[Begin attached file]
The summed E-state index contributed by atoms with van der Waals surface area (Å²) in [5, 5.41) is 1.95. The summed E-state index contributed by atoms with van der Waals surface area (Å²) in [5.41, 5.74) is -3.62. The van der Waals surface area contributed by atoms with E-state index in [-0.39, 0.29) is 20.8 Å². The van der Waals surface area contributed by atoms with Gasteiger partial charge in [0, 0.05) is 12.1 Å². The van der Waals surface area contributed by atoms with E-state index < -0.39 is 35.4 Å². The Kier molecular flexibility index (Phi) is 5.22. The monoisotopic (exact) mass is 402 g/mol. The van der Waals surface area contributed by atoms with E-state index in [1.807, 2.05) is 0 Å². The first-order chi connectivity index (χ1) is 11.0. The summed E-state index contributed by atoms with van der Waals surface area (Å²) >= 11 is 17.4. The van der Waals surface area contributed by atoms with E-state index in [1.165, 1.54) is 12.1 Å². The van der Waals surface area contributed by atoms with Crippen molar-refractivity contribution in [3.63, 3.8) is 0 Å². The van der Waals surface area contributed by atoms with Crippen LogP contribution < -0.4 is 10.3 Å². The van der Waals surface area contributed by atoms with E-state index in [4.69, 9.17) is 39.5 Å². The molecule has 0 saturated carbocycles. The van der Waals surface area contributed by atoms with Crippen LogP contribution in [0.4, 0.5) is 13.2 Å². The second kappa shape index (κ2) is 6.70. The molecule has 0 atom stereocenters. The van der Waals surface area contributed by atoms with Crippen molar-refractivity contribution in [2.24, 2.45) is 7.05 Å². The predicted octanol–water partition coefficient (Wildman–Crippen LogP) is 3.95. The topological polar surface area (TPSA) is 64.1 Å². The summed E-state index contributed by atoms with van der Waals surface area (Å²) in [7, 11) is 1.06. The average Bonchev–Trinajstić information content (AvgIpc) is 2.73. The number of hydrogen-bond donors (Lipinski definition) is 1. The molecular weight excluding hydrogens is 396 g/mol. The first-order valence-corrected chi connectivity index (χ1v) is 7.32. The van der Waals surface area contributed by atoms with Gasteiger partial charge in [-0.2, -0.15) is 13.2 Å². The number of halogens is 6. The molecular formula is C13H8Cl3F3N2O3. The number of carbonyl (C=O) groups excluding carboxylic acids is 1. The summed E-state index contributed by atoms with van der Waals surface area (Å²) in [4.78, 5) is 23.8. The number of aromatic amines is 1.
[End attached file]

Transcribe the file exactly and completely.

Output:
The summed E-state index contributed by atoms with van der Waals surface area (Å²) in [5, 5.41) is 1.95. The summed E-state index contributed by atoms with van der Waals surface area (Å²) in [5.41, 5.74) is -3.62. The van der Waals surface area contributed by atoms with E-state index in [-0.39, 0.29) is 20.8 Å². The van der Waals surface area contributed by atoms with Gasteiger partial charge in [0, 0.05) is 12.1 Å². The van der Waals surface area contributed by atoms with E-state index < -0.39 is 35.4 Å². The Kier molecular flexibility index (Phi) is 5.22. The monoisotopic (exact) mass is 402 g/mol. The van der Waals surface area contributed by atoms with E-state index in [1.807, 2.05) is 0 Å². The first-order chi connectivity index (χ1) is 11.0. The summed E-state index contributed by atoms with van der Waals surface area (Å²) >= 11 is 17.4. The van der Waals surface area contributed by atoms with E-state index in [1.165, 1.54) is 12.1 Å². The van der Waals surface area contributed by atoms with Crippen molar-refractivity contribution in [3.63, 3.8) is 0 Å². The van der Waals surface area contributed by atoms with Crippen LogP contribution < -0.4 is 10.3 Å². The van der Waals surface area contributed by atoms with E-state index in [4.69, 9.17) is 39.5 Å². The molecule has 0 saturated carbocycles. The van der Waals surface area contributed by atoms with Crippen LogP contribution in [0.4, 0.5) is 13.2 Å². The second kappa shape index (κ2) is 6.70. The molecule has 0 atom stereocenters. The van der Waals surface area contributed by atoms with Crippen molar-refractivity contribution in [2.24, 2.45) is 7.05 Å². The predicted octanol–water partition coefficient (Wildman–Crippen LogP) is 3.95. The topological polar surface area (TPSA) is 64.1 Å². The summed E-state index contributed by atoms with van der Waals surface area (Å²) in [7, 11) is 1.06. The average Bonchev–Trinajstić information content (AvgIpc) is 2.73. The number of hydrogen-bond donors (Lipinski definition) is 1. The molecular weight excluding hydrogens is 396 g/mol. The first-order valence-corrected chi connectivity index (χ1v) is 7.32. The van der Waals surface area contributed by atoms with Gasteiger partial charge in [-0.2, -0.15) is 13.2 Å². The number of halogens is 6. The molecular formula is C13H8Cl3F3N2O3. The number of carbonyl (C=O) groups excluding carboxylic acids is 1. The summed E-state index contributed by atoms with van der Waals surface area (Å²) in [4.78, 5) is 23.8. The number of aromatic amines is 1.